82. But.168. 175).217 on Fri. politicians will not be chosen on the basis of their upstanding characters or on the basis of the quality of their political platforms. It merely says that if voters happen to be in the polling booth. This is a straightforward consequence of Downs’s thesis of the rationality of ignorance. morally speaking. but to people who pay very little attention to politics. The thesis that in this context politicians’ motivations will be translucent is simply not plausible because voters do not have the incentives to look into their characters or their past. CONCLUSION I conclude that the explanatory apparatus of rational choice theory seems to be committed to basic structure determinism and that this commitment is incompatible with the practical aim of rational choice This content downloaded by the authorized user from 192. they will vote in a way that expresses certain attitudes because there are no opportunity costs to doing this. And if they do not have the morally salutary effects hoped for. I have a fundamental worry about this approach. 180). the negative campaigning will likely not offer a particularly edifying picture of who is preferable to whom.140 Ethics October 2004 for politicians who appeal to them. there are opportunity costs to going to the polling booth and there are serious opportunity costs to becoming informed about political parties and platforms as well as about the characters of politicians. which Brennan and Hamlin accept (p. So it is not clear to me that the institutional mechanisms that Brennan and Hamlin describe will have the morally transformative effects for which they hope. 30 Nov 2012 16:09:43 PM All use subject to JSTOR Terms and Conditions . And so they will have little incentive for going beyond any of this. The upshot is that. They will be chosen on the basis of superficial displays of virtue and crude political appeals at best. Thus a system of political representation will tend to select for morally motivated politicians and will also give incentives to other politicians to be morally motivated (Brennan and Hamlin. p. The thesis of expressive voting does not deal with this issue at all. contrary to Brennan and Hamlin’s argument. Of course. As a consequence. The voters will simply not have the necessary information to evaluate the real characters or platforms of politicians. other elites will try to uncover the unseemly aspects of the politician’s activities. as I pointed out above. then it is unclear how they can avoid the conclusions of basic structure determinism they desire to avoid. If voters are primarily self-interested they are not likely to be well informed about what the parties or politicians have to offer in the first place. They will at most have incentives to appear to be upstanding and supportive of desirable goals only for brief periods of time. politicians will not have incentives to be upstanding or to remain faithful to their platforms.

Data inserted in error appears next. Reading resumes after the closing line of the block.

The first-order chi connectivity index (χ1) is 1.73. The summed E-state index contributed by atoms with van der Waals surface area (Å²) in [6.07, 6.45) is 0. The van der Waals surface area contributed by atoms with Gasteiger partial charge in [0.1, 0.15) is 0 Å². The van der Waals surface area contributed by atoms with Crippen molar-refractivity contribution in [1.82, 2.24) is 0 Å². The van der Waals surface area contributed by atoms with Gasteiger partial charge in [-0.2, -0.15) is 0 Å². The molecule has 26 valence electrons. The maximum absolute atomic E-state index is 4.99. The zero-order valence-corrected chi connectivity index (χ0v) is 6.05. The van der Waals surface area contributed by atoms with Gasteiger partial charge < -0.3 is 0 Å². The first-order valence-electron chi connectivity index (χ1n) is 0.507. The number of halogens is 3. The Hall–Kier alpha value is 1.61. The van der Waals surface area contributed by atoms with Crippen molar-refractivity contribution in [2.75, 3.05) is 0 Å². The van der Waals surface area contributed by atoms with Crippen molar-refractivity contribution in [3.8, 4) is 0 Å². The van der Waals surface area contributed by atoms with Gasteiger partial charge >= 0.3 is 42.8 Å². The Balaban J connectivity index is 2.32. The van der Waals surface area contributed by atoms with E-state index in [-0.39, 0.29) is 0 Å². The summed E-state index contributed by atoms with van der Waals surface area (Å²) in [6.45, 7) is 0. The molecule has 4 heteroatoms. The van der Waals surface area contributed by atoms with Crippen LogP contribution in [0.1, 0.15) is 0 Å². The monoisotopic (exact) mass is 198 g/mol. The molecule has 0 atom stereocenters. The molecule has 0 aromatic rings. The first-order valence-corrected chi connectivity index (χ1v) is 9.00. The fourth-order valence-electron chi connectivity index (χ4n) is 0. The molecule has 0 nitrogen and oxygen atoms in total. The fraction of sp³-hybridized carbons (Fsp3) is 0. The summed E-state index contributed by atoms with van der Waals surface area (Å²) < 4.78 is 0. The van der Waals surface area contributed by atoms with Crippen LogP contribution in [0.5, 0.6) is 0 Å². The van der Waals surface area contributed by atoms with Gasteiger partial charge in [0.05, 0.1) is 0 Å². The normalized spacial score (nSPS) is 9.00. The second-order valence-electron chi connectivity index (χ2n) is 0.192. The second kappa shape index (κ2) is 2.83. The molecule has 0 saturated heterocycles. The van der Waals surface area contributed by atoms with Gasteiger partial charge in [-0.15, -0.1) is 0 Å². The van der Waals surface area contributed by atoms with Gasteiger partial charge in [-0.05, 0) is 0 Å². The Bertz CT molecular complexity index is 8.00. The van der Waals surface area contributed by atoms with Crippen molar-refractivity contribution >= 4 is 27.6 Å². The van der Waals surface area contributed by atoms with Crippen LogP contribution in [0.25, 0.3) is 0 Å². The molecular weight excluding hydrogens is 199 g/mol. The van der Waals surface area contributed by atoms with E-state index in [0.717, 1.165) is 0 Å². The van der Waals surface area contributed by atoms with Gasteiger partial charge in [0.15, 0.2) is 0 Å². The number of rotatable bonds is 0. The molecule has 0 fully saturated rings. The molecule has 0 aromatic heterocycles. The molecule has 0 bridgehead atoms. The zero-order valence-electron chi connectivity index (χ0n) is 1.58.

Christiano Is Normative Rational Choice Theory Self-Defeating? 141 theory. This content downloaded by the authorized user from 192. The two books reviewed in this essay are written by three of the foremost exponents of the approach and by people who have a very sophisticated appreciation of the theory. yet they seem unable to spring loose from the trap of determinism laid by the theory.168.217 on Fri. 30 Nov 2012 16:09:43 PM All use subject to JSTOR Terms and Conditions .82.